It's dreaded by moms-to-be but morning sickness is actually a good sign — for the baby, a government study shows, confirming common pregnancy lore and less rigorous research.
Women with nausea early in pregnancy were half as likely to have miscarriages and stillbirths as those who sailed through the first few months. Miscarriages were also less common in women who had nausea plus vomiting, although the benefit was stronger for those who just had nausea.
Led by researchers at the National Institute of Child Health and Human Development, the study involved almost 800 women who'd had at least one miscarriage and then became pregnant again. They were asked to record symptoms in daily diaries for the first eight weeks of pregnancy and in monthly questionnaires through the end of the first trimester.
Stefanie Hinkle, the lead author and a researcher at the national institute, called it the most rigorous study to date on the topic, but also noted that it's unclear if the results would apply to first-time pregnancies.
Results were published Monday in JAMA Internal Medicine .
There were 188 miscarriages and stillbirths, affecting almost 1 in 4 pregnancies, which is similar to national estimates. More than 90 per cent occurred in the first trimester.
Of the nearly 800 women in the study, 443 completed daily diaries, and just over half of them reported nausea by the eighth week of pregnancy, also similar to national estimates. About one in four had nausea and vomiting. The researchers then used statistical analyses to calculate that nausea alone, or nausea with vomiting, was linked with a 50 per cent to 75 per cent reduction in the risk of pregnancy loss.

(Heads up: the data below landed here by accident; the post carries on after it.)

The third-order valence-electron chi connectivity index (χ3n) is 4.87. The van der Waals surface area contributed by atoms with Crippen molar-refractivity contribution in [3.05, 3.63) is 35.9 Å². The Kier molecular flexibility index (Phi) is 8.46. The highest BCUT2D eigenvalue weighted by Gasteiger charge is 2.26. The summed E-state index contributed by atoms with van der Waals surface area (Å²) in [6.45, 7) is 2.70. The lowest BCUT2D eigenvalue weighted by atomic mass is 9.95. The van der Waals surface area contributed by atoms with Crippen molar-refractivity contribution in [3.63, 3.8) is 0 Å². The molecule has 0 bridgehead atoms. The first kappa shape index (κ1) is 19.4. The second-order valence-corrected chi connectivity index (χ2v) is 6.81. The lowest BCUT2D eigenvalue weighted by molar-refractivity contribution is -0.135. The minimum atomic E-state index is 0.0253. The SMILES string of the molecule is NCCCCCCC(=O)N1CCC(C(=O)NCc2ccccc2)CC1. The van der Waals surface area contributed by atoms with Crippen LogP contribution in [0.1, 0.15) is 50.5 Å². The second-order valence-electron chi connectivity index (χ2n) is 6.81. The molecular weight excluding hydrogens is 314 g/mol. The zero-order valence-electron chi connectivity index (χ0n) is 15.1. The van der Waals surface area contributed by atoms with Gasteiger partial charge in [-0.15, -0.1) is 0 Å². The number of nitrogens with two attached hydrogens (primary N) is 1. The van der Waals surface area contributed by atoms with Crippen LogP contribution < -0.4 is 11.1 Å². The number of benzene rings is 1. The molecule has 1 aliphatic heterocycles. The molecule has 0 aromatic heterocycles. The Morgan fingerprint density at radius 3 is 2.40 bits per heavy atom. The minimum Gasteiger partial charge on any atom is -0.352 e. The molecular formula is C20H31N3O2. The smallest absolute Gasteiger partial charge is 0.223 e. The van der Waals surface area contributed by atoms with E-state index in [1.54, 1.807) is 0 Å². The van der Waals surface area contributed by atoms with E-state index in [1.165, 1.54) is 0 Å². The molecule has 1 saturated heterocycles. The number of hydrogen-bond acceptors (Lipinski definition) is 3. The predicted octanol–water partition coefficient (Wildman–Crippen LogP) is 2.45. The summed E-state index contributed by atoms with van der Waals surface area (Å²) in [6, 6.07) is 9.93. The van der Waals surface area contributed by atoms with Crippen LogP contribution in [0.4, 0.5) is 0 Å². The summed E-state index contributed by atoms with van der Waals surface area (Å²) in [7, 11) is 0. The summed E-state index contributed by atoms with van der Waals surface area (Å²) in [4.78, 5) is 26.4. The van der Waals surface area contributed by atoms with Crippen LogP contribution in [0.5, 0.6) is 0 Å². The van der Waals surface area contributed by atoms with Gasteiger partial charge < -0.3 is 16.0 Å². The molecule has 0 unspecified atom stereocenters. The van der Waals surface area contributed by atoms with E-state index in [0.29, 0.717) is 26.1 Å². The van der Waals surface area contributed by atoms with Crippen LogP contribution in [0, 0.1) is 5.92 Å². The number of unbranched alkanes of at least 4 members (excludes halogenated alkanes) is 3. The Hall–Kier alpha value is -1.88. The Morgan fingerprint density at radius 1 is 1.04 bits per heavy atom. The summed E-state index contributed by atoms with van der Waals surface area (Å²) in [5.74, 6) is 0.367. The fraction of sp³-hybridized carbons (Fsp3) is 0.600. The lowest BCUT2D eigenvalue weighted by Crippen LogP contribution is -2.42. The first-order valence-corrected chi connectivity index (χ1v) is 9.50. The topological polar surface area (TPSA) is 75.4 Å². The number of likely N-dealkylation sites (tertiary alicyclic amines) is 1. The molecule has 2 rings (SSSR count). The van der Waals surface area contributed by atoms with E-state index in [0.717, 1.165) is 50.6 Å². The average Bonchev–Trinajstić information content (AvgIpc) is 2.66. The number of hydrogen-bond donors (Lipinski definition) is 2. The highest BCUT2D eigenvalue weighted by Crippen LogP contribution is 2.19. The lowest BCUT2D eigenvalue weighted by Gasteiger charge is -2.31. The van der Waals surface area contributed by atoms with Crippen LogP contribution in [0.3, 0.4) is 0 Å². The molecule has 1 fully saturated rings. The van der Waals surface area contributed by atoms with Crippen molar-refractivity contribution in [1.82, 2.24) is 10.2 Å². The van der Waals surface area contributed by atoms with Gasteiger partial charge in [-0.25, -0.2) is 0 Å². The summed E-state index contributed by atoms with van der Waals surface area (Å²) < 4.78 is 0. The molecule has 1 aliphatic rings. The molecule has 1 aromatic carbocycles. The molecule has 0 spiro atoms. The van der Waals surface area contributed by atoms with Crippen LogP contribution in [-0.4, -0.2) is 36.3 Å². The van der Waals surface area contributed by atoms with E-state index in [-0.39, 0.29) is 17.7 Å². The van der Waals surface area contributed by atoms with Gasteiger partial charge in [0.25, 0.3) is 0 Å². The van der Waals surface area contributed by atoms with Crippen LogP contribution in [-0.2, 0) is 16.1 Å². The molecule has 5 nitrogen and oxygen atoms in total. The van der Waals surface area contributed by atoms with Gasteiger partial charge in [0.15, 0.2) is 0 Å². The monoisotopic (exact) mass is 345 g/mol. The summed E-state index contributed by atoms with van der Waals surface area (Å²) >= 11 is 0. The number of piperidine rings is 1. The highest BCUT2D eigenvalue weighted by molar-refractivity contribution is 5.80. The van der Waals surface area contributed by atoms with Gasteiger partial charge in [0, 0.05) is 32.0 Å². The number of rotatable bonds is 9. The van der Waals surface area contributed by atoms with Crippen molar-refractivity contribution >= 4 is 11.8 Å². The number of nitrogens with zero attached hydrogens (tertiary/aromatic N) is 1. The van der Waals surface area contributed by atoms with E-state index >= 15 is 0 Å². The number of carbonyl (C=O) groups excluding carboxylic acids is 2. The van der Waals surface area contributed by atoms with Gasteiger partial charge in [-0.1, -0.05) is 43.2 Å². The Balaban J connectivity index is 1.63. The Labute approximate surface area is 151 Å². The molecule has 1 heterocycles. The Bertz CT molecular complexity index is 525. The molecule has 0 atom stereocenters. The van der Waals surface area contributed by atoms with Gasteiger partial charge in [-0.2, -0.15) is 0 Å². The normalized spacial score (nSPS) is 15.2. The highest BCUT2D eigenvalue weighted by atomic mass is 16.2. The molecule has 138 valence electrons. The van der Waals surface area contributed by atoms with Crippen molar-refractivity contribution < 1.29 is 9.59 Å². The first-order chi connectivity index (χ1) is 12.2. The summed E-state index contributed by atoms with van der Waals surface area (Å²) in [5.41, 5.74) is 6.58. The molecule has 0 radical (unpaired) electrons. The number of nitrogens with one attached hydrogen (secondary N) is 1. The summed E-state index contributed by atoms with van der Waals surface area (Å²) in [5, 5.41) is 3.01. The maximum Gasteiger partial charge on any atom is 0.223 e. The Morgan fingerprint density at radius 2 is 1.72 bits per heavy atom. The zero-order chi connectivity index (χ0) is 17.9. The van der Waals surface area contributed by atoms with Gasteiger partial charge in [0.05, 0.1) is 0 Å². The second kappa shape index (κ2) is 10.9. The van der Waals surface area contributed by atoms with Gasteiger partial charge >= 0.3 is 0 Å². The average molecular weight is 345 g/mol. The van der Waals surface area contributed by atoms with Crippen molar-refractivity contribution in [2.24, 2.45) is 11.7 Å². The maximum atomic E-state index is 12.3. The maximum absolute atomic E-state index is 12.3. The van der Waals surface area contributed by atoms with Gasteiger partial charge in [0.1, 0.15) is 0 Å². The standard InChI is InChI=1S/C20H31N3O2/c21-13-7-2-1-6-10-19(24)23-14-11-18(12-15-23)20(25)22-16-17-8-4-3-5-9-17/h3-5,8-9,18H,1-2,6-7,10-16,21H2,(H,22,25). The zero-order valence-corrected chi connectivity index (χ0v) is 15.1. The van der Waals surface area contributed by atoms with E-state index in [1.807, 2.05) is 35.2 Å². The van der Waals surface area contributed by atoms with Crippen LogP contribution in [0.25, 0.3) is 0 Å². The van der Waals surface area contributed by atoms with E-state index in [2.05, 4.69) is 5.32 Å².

Unlike some previous studies linking morning sickness with fewer miscarriages, the new research had data on women even before they became pregnant, so they were able to include miscarriages that occurred soon after conception. Some previous studies asked women months later to recall whether they had morning sickness — a weaker method than using daily diaries.
Causes of morning sickness are uncertain but it has been linked with high hormone levels that occur early in pregnancy. How it might reduce chances for miscarriages is also uncertain. Theories include the idea that nausea could make women avoid potentially harmful substances, including bacteria-contaminated food, which can increase risks for miscarriages.
THE BOTTOM LINE
Hinkle said the results should be reassuring to women concerned that morning sickness could be harmful. But she said unaffected women shouldn't be alarmed.
"Every pregnancy is different and just because they don't have symptoms doesn't mean they're going to have a pregnancy loss," Hinkle said.